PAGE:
2023 WBW: NGO advocates capacity building for caregivers, healthcare workers

Maternal Adolescent Reproductive Child Health (MARCH) Care Initiative

has stressed the need to build the capacity of healthcare workers and caregivers in achieving optimal nutrition

in maternal and infant feeding.

The President MATCH Initiative, Mrs Lawal Aiyedun-Olubunmi, made the call in Abuja at a three-day training

on Nutrition for Children with Special Needs and Feeding Difficulties, supported by USAID to mark the 2023

World Breastfeeding Week (WBW).

The News Agency of Nigeria (NAN) reports that WBW is commemorated annually from Aug. 1 to Aug. 7 to raise awareness about the importance of

breastfeeding and has “Enabling Breastfeeding; Making a Difference for Working Parents” the theme for 2023.

Aiyedun-Olubunmi said the event was also to educate and sensitise the public about the important role nutrition plays in the life of children under the age of five years.

She said “at MARCH Initiative, we organise workshops for parents, caregivers and health workers, focusing on children with cerebral palsy,

cleft palate and spina bifida, while sharing their burden, pain and challenges.

“We have learned how communication plays significant role in bringing up children with special needs and how the society failed some people.

“Women go to health facilities and still do not get the information and quality care they deserve in a timely manner, thereby resulting to

defects in their children, hence the need to train health workers.

“We want government to partner NGOs and the media to create more awareness on prevention of neuro-defects in children, as prevention is cheaper and better than cure.”

The MARCH Initiative president urged the National Health Insurance Authority (NHIA) to enroll parents of children with special needs

as such would help to reduce the financial burden experienced in caring for the children.

Ms Pauline Adah, the USAID Maternal Infant and Young Child Nutrition Advisor, said the week was important to push and advocate for optimal breastfeeding of children.

Adah stressed the need for mothers to practice early initiation of breastfeeding and exclusive breastfeeding from birth to six months and continuous breastfeeding

from six months to two years and beyond with complimentary foods.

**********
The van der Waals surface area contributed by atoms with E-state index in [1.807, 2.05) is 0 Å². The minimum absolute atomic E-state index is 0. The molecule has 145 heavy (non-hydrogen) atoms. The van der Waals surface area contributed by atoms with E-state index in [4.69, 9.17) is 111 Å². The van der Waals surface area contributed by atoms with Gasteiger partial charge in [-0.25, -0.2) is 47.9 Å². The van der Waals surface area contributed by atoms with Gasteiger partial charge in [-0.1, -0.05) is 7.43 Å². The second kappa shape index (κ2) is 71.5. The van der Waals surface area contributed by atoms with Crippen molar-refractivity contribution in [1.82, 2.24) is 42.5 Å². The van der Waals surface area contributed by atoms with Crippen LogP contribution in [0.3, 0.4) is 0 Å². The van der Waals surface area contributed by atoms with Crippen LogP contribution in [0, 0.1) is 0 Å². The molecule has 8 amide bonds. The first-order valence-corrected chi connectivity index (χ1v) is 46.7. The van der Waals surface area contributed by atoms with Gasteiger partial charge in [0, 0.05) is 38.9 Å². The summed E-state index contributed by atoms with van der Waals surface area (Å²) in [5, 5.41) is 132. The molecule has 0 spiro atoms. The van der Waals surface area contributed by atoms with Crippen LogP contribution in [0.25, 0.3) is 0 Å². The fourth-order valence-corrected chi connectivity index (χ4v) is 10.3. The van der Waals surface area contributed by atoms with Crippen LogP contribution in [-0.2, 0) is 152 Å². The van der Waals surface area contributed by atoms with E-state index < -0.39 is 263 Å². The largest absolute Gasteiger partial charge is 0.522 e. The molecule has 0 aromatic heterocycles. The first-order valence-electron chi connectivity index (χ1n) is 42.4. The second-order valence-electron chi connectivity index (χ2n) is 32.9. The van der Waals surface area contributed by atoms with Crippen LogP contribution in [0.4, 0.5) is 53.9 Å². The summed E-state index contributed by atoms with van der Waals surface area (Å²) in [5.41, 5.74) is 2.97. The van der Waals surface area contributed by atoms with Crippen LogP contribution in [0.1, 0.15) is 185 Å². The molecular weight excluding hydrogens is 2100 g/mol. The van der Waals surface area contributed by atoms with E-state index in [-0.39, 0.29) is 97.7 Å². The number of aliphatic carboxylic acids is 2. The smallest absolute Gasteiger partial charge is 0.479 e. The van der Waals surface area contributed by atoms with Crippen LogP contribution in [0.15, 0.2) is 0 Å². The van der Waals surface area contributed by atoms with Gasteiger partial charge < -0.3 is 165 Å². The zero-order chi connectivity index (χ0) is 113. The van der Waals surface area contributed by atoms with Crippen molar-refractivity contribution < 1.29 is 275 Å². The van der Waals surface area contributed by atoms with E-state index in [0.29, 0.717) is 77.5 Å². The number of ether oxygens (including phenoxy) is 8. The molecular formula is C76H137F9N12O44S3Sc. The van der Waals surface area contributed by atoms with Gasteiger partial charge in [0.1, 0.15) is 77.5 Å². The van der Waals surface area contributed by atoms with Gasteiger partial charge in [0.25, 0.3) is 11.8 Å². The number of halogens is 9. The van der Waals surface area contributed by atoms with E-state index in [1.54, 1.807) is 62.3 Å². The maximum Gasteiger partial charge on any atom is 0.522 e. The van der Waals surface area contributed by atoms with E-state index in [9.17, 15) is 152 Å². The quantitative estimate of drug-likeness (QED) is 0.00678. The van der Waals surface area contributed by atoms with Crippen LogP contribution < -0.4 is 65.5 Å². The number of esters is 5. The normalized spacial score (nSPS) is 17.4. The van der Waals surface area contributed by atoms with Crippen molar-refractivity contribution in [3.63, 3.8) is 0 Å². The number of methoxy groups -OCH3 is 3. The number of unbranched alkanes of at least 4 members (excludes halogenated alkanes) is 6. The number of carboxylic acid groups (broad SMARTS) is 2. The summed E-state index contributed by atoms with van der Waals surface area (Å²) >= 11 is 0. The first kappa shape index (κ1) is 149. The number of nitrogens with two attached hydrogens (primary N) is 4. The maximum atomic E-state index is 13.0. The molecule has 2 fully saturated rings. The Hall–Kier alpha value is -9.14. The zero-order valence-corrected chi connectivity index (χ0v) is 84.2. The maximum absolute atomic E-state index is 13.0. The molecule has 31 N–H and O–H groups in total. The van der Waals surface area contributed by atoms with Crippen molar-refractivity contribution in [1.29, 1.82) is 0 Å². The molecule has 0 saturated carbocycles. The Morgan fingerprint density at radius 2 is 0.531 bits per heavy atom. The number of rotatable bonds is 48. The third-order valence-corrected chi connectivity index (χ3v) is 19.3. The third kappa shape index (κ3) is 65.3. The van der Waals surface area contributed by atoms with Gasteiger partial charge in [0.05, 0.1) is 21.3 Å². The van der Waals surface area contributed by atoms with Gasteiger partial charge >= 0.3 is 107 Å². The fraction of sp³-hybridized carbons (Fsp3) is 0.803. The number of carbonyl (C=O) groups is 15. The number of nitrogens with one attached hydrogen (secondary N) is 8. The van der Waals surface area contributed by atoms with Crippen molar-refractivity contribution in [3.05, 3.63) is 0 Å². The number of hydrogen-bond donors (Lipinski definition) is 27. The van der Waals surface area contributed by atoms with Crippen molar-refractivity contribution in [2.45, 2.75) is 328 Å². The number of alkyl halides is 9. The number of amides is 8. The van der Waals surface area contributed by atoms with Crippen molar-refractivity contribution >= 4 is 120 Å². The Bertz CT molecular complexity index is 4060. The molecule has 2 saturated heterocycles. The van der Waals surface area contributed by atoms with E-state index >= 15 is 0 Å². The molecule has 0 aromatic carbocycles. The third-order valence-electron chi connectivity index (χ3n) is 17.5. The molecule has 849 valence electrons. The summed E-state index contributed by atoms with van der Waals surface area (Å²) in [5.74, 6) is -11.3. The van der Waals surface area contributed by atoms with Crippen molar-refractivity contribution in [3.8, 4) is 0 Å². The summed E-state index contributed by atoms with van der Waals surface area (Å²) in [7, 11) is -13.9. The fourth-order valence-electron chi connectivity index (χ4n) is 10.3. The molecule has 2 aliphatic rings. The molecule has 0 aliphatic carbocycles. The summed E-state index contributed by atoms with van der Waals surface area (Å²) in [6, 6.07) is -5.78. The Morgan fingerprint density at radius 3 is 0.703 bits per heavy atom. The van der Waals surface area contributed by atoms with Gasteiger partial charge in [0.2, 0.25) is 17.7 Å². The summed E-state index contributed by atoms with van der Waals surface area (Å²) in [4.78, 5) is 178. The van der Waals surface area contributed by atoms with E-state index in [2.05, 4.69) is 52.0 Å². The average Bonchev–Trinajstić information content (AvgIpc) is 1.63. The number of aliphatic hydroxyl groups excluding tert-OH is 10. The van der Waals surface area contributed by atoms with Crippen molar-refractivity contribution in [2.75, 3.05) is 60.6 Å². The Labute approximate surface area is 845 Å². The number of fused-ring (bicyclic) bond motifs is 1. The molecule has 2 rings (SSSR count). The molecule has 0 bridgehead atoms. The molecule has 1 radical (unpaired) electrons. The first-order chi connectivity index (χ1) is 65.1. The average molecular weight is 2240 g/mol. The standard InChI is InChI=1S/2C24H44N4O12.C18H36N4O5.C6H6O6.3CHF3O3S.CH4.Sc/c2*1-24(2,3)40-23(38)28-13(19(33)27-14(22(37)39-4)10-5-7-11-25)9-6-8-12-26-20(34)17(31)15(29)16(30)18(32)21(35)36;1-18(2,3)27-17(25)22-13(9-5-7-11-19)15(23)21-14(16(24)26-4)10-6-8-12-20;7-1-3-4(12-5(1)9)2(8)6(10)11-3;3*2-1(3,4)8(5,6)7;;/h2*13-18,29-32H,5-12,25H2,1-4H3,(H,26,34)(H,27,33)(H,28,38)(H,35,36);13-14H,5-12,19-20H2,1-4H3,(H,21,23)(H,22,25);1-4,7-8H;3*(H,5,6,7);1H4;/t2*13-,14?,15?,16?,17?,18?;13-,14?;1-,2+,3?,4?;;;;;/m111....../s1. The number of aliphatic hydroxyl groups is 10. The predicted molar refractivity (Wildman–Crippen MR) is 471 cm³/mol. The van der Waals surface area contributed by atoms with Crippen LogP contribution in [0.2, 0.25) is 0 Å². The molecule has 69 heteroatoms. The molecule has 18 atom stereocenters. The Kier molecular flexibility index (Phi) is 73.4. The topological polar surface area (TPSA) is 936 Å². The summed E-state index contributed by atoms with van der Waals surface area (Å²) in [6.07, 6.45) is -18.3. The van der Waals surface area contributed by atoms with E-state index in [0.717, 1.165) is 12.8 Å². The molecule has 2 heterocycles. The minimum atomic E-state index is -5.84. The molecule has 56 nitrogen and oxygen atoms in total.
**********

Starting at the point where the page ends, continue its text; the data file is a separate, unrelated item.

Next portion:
She said “breastmilk is considered the best ever and nature’s gift to a child, which comes with a lot of advantages for both mother and child.

“USAID is supporting MARCH Initiative to sensitise and advocate for optimal breastfeeding of children with special needs; it is important that we don’t neglect those with challenges.

“We, therefore, advocate more activities that speak to capacity building for care givers to know how to care for children with special needs.”

Dr Dennis Shettima, Chief Consultant Paediatrician, said taking steps to help ensure healthy pregnancy can prevent cerebral palsy, explaining that

“cerebral palsy is damage or abnormal development in the part of the brain that controls movement.”

Shettima decried the attitude of some health personnel while communicating with parents about their children.

He said a bridge in communication and act of negligence from health workers could have severe effect on children, which could lead to defects.

“Some health workers are fond of using medical jargons that does not make sense to parents and they need to break down information to get their cooperation.

“I therefore strongly recommend training and re-training of health workers and sanctions for corrective measures to serve as a deterrent to others that want to follow such part.”

Mrs Rebecca Jacob, a parent, appreciated MARCH Initiative for the opportunity to learn from experts on how to feed nutritious meals to her son with cerebral palsy to aid his development.

Source: News Agency of Nigeria